Not scorpions, not reptiles, not hairy poisonous spiders, not jackals, not piranhas, not hyenas.
And while some taxpayers may swear that the IRS agent they talked to was worse than the mythical Leroy Brown (that is, “meaner than a junkyard dog” and who was “bad, Bad!”
fourteen years before Michael Jackson was “Bad”), experience suggests (and were a study conducted, empirical evidence, I believe, would support) that the people who work for the IRS are human, all too human.
The significance of this to a taxpayer in a jam is that if some IRS (or corresponding state taxing authority) staffer has been trying for months or years to collect a back tax debt, or just get the taxpayer to file one or more missing returns*, that salaried government employee just might develop an all-too-human negative impression of the taxpayer.
(*If you find a tax advisor who says you don’t have to file a return, hang on to your wallet, and run, don’t walk, to someone else!)
The Taxman’s Human? What’s the Downside?
Even if the taxpayer has one or one-hundred-and-one unassailable reasons to explain how it is that he or she wound up in this situation with IRS agents giving chase, and it all makes sense, the all-too-human IRS employee might form a decidedly negative impression which can affect how that employee might treat the taxpayer.
The IRS agent might become convinced that the taxpayer is trying to pull a fast one of some sort, or is lying, or cheating, or some combination of these or other bad things, and so treat the taxpayer based on these underlying impressions.
This has happened: for example, over the telephone one sunny afternoon, a New York State Department of Tax staffer snarled at me something like “Ms. Smith [the taxpayer] has had the unauthorized use of $40,000 of New York State’s money for the past five years, and I’m going to come get it.”
This Tax Department agent was ready to start freezing and seizing bank accounts, garnishing wages, using the Tax Department’s enormous power to reach in and grab whatever he could find, wherever he could find it. And, man, was he angry; angry at the taxpayer.
A powerful and common impression is that the IRS and, often-times even worse, the state taxing authorities, have auditors, collectors, and other staff who are all Terminator-like in their robotic, inexhaustible relentlessness, toughness, and harshness.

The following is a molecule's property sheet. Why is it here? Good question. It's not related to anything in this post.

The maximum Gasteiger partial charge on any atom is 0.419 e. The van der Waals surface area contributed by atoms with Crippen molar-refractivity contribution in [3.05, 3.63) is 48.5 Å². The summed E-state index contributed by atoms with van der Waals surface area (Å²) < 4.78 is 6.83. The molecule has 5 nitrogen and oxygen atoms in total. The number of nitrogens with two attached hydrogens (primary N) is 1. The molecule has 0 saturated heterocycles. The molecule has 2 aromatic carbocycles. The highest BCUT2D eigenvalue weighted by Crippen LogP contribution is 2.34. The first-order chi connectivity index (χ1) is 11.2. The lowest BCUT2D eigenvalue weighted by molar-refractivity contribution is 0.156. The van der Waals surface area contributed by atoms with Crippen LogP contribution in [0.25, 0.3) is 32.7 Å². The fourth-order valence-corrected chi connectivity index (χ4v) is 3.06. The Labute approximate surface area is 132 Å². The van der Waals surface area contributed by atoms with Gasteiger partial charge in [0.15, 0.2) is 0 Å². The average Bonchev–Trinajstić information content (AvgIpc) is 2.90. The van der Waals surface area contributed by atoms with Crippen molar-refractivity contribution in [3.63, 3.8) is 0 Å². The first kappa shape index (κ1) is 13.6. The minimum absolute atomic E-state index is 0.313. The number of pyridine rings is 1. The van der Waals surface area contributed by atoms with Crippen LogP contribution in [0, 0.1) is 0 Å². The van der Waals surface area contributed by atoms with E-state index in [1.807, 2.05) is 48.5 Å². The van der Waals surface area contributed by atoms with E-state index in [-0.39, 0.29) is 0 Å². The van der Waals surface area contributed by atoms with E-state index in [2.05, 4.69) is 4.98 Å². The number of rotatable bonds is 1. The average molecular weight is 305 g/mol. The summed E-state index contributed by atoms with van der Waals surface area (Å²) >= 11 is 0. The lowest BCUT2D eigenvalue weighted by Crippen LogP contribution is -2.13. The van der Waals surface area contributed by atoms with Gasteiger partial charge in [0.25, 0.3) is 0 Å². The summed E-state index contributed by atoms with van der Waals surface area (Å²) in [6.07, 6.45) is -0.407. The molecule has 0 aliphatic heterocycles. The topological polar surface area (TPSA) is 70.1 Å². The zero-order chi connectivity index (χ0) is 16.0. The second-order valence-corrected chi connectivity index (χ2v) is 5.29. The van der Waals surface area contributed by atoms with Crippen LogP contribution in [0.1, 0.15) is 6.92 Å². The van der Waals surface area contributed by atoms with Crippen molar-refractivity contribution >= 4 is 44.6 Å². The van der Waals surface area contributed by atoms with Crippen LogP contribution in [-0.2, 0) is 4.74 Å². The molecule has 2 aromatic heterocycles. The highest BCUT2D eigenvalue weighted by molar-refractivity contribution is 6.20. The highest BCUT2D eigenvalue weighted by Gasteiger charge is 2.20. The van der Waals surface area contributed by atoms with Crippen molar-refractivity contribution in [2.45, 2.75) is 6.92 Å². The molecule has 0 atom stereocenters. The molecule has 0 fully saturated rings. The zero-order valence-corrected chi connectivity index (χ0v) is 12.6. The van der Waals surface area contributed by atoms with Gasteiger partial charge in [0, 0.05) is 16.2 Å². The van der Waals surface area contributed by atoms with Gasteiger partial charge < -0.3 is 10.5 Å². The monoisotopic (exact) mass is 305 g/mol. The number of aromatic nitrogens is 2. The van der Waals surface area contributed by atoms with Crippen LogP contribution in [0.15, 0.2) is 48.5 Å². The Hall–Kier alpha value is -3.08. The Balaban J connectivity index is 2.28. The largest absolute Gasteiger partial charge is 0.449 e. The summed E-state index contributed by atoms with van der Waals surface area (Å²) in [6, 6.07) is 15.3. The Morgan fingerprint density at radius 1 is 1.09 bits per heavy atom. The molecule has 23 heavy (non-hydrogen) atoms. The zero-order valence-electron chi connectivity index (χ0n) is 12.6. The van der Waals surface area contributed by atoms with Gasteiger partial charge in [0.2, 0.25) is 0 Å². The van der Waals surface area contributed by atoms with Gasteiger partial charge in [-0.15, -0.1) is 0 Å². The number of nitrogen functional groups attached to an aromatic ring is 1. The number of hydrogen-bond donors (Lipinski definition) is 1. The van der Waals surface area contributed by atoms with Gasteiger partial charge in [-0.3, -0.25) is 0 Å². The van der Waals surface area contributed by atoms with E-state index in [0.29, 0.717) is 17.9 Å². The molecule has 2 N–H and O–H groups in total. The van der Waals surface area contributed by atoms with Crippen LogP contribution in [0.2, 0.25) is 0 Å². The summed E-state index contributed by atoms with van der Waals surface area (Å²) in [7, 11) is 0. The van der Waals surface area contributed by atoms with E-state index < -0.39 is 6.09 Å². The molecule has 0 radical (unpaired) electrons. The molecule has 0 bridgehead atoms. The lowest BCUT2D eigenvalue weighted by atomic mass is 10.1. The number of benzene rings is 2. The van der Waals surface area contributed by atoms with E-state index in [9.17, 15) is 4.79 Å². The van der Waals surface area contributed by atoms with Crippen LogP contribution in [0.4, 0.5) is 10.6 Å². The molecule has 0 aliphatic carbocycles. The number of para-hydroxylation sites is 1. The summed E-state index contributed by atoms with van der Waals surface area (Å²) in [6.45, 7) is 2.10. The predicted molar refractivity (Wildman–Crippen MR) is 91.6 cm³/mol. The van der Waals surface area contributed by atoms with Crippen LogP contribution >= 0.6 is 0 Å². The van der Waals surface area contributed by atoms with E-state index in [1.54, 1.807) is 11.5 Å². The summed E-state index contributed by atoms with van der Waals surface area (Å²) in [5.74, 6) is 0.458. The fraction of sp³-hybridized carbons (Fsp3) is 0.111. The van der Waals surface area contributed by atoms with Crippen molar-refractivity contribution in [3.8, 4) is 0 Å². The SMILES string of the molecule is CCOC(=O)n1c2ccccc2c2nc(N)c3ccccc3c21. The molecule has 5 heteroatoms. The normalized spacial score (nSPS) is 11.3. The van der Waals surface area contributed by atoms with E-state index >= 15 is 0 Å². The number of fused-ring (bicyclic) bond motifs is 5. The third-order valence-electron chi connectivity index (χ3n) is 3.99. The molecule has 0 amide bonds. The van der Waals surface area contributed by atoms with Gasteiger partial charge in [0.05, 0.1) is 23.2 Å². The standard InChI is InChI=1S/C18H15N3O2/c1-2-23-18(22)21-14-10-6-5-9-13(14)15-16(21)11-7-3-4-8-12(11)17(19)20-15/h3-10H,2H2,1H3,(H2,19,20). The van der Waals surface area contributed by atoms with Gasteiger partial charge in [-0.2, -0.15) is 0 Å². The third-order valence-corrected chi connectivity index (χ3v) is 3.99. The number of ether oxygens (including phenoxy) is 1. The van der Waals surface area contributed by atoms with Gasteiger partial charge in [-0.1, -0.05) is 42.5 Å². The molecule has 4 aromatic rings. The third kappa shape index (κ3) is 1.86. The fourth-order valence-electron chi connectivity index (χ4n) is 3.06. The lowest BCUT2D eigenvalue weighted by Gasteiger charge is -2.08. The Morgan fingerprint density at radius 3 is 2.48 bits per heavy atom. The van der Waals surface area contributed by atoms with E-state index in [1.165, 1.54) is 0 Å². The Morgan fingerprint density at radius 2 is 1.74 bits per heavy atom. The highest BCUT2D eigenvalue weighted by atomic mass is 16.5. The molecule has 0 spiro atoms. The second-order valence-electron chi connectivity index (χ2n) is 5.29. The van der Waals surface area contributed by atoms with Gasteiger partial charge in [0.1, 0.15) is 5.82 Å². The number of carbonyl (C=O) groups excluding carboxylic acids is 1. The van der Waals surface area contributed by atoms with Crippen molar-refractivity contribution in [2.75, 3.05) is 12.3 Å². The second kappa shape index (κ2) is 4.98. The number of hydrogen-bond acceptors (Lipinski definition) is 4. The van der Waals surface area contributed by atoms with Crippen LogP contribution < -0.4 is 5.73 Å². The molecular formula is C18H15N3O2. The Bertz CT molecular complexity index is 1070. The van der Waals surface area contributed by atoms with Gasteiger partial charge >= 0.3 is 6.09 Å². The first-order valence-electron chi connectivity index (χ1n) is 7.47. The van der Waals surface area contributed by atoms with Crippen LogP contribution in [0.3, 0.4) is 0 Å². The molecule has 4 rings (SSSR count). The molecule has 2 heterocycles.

Ah Taxman! Ah Humanity!
Yet the humanity, fallibility, and frailty of those seemingly Terminator-like IRS employees are often contributing factors to their relentlessness and toughness.
This is one reason (there are several) to have a professional representative handle the case and speak to the IRS for the taxpayer, rather than have do it himself, or herself.
The old saying, “A lawyer who represents himself has a fool for a client” may apply here, to taxpayers who decide to represent themselves, on those difficult occasions when they get tangled up with the IRS.
Another example: an IRS agent complained to me about another taxpayer, saying that she, the IRS agent, did not “like” the taxpayer.
More than “not liking” the taxpayer, the IRS agent said she thought the taxpayer “cheats,” or, if not “cheating,” then something must be very wrong with the taxpayer’s business or her record keeping, or both.
This statement of deep distrust, suspicion, frustration and indeed, anger, was made to me, the taxpayer’s lawyer, at a meeting where the taxpayer was not present.
Despite these powerfully negative impressions of the taxpayer, this IRS agent ultimately reduced the taxpayer’s tax bill. She reduced the tax bill because evidence I presented which the taxpayer gave me, strongly supported the reduction.
Plus, because the taxpayer herself wasn’t present at this conference, she was not there to remind this all-to-human IRS staffer how much the IRS staffer had grown to distrust and resent the taxpayer.
Instead, with the taxpayer represented by counsel, the IRS staffer was more able to focus on the evidence supporting the taxpayer’s case rather than getting caught up in the all-too-human emotions of anger, distrust, resentment and frustration.
Every time this IRS agent did stray from the issues, though, and started thinking about the taxpayer, the agent just saw red – and one thing you generally don’t want is to wave the equivalent of a red cape when the IRS is snarling angry-bull-style, in an all-too-human bull-snarl (do bulls snarl?).
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People, businesses, entrepreneurs, freelancers, and regular salried employees all too often get into trouble with the IRS by making mistakes they didn’t even know were mistakes — find out how to avoid problem-creating tax mistakes with my free report, 7 Big Mistakes Taxpayers Make and How to Avoid Them, by clicking here, now.Did you like this? If so, please bookmark it, RSS feed.